On election night, somewhere between Miami-Dade County losing two incumbent Democratic congresswomen, the Florida House losing five Democrats and Florida getting called for President Trump, progressive Central Florida state Rep. Anna Eskamani blasted on Twitter, “I’m saying it now. We need a whole new direction for the Florida Democratic Party. We are losing too many incredible down-ballot elected officials and candidates right now and it’s not OK. I know we have the potential to be better and do better.”
But does the state Democratic party have the potential? And what does doing better look like? What made a once-purple swing state turn so Republican red, even as other battlegrounds split down the middle, with just enough tilt to seemingly throw an incumbent Republican president out of office?
Eskamani’s tweet inspired us to ask a group of prominent Democrats — elected officials and political operatives, old hands and up-and-comers — to explain what went wrong on election night, and where the party has to go going forward.
Lauren Book,member, Florida Senate. Change is hard. Real change is real hard.
For Democrats, it is time for real change. For sure, we need new leadership at the Florida Democratic Party, but truth be told, the failures experienced by Florida Democrats this November should not be laid solely at the feet of the individuals who work there.
It would be easy to simply call for resignations and firings. Too easy! However, it wouldn’t effect change enough to make any meaningful difference.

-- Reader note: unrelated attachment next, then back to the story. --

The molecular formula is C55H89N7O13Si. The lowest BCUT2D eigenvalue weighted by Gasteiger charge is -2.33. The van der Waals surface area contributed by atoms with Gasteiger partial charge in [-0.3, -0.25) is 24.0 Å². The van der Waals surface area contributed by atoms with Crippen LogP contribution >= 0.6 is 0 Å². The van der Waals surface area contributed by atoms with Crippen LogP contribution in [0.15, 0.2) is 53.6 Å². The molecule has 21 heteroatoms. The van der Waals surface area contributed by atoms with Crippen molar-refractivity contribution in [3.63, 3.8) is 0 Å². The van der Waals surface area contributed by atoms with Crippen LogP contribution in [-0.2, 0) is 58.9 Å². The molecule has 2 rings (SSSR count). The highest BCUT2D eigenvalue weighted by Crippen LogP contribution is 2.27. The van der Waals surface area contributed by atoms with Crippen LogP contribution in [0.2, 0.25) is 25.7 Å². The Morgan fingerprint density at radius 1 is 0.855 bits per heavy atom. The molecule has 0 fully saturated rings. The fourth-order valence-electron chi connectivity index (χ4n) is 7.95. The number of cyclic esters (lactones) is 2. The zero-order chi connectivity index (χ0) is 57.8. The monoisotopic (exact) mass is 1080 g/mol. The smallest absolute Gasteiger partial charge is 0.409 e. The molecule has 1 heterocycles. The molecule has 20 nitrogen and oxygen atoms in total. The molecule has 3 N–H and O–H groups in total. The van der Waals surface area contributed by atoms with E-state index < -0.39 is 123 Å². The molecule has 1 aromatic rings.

Figuratively speaking, the Florida Democratic Party is still driving a 1970s Ford Pinto when Republicans are cruising around in Teslas. Why do I use that analogy in particular? Because our party relies on an outdated 1970s “precinct captain” model in which party leaders are not directly accountable to the voters. Until we change this system and structure, we will simply not be competitive.
Today, the real recruiting of candidates, fundraising for races, running of campaigns and registering of voters happens outside the Florida Democratic Party. This work is done by elected leaders within the Florida House and Florida Senate. Each member of the legislature are likewise separate islands unto themselves, most of us with our own political committees. Accountability should matter for most all things in life, yet for the Florida Democratic Party, there is none.
When Governor Lawton Chiles was elected in 1990, he sought to change this structure by shifting the power and responsibility of managing our party to those who held public office. To some degree, he succeeded. But to a larger degree, he failed. The current party apparatus remains controlled by good and caring people who work hard for our state and the Florida Democratic Party, but who don’t really campaign or change the trajectory of statewide races. Florida Democratic Party leadership does not truly have an impact on the outcome of modern-day, multi-million-dollar campaigns, which require microtargeting, coordinated outreach and strong, influence-wielding leadership, all of which the Republicans have gotten down pat.
The proof this year (once again) was in the proverbial pudding. In the off-season, the Republican Party of Florida out-registered new voters by more than 150,000 since the election of Donald Trump. That alone is an unacceptable failure.